Churches stand side by side in fight against climate change
(LWI) - The Lutheran World Federation (LWF) delegates taking part in faith and civil society action at crucial climate talks in Paris are also using the opportunity to build solidarity with the French churches.
World leaders meet 30 November-11 December, for the 21st Session of the Conference Parties (COP 21) to the United Nations Framework Convention on Climate Change to negotiate a response to global climate change. LWF’s team to Paris brings the perspective of their regions to the debate.
“LWF decided young people should lead on this issue of environment,” said Pranita Biswasi, 25, representing Asia. “What we do here is connect with different faith-based actors,” added the member of the Jeypore Evangelical Lutheran Church in India.
LWF General Secretary Rev. Dr Martin Junge, who accompanied them to Paris,, emphasized the importance of solidarity with the French churches.
“To us it was so important that we would be able to not only participate in the high level meetings and events of COP 21 but that we would be sure that we connect with, get feedback from, and be nurtured by what our constituencies are doing here in France,” Junge said.
This solidarity cuts both ways. During a visit to the LWF-associated Institute for Ecumenical Research in Strasbourg, Rev. Dr Sarah Hinlicky Wilson offered prayers for Biswasi’s home region, where recent floods are threatening the community.
That moment gave friends in less vulnerable regions a very immediate and personal example of the role of climate change in creating extreme weather. It graphically illustrated the different climate change realities for the LWF representatives.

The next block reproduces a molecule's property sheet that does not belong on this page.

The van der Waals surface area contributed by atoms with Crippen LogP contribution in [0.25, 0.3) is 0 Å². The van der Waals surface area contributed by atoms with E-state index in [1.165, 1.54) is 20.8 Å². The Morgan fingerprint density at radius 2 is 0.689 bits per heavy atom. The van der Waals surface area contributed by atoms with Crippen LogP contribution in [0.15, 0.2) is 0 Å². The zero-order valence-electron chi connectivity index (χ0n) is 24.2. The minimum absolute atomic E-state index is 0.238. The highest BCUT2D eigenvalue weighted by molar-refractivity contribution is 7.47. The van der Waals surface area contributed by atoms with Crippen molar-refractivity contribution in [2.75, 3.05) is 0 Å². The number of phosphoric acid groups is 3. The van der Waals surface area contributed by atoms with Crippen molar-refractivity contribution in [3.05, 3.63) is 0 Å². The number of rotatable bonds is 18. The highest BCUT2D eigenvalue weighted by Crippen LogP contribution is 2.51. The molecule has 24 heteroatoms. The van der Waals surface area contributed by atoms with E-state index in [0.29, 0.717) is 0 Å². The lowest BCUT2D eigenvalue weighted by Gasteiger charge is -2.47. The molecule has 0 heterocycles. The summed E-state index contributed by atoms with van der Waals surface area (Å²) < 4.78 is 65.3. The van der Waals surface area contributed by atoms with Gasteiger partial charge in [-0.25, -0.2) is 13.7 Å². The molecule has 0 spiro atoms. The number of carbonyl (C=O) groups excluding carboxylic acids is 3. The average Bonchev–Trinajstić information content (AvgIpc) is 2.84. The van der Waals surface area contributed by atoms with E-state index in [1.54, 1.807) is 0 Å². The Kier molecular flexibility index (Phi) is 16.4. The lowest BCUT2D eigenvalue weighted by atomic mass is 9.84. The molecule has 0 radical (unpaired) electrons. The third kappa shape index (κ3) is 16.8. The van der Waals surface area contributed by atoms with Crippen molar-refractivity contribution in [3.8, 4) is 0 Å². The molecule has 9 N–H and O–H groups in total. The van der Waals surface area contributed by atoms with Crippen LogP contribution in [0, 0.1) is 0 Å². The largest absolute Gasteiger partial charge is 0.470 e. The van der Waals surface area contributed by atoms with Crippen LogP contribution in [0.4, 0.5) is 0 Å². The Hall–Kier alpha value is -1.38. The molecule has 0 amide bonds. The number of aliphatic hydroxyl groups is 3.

Religion in minority and majority contexts
The delegates also learned about the unique challenges of faith-based political advocacy at the talks.
“The history of France itself is very much shaped by the conflict between the Roman Catholic Church and the political realm,” Rev. Laurent Schlumberger, president of the United Protestant Church of France, told the delegation.
“In this context, Protestantism has always been a minority and a threatened minority. Today the majority of the society is atheist or agnostic,” he said, adding that in such an ultra-secular context, religion is often kept out of the political sphere altogether.
This picture stood in stark contrast to the testimony of Nordic delegate 23-year-old Matilda Mattsson. She described the important contribution of the church in a country where 5 million of the 9 million population belong to the Church of Sweden.
“We have had people going to the climate conference for 10-15 years with the Church of Sweden delegation. And this year we have the archbishop here. So right now the climate question is very highly prioritized in the Church of Sweden, and it will continue to be,” Mattsson said.
Step by step
Rev. François Clavairoly, president of the Protestant Federation of France, emphasized that as Protestantism is a minority in France, it speaks with a humble voice in the country. “It's very difficult to have access—we are actually very far from the Swedish context.”
If anything, French churches have more in common with the situation presented by the African delegate, Pascal Kama, 30, of the Lutheran Church of Senegal. Despite being a minority religion in a Muslim context, a plastic bag recycling initiative the church started was so successful that public officials fully endorsed it.
“For us as a church, when it comes to climate justice, we already have the means to achieve something. And from there you can move forward step by step and that will show people that somewhere there is someone who is doing something on the environment,” Kama added.
(By LWI correspondent Ryan Rodrick Beiler)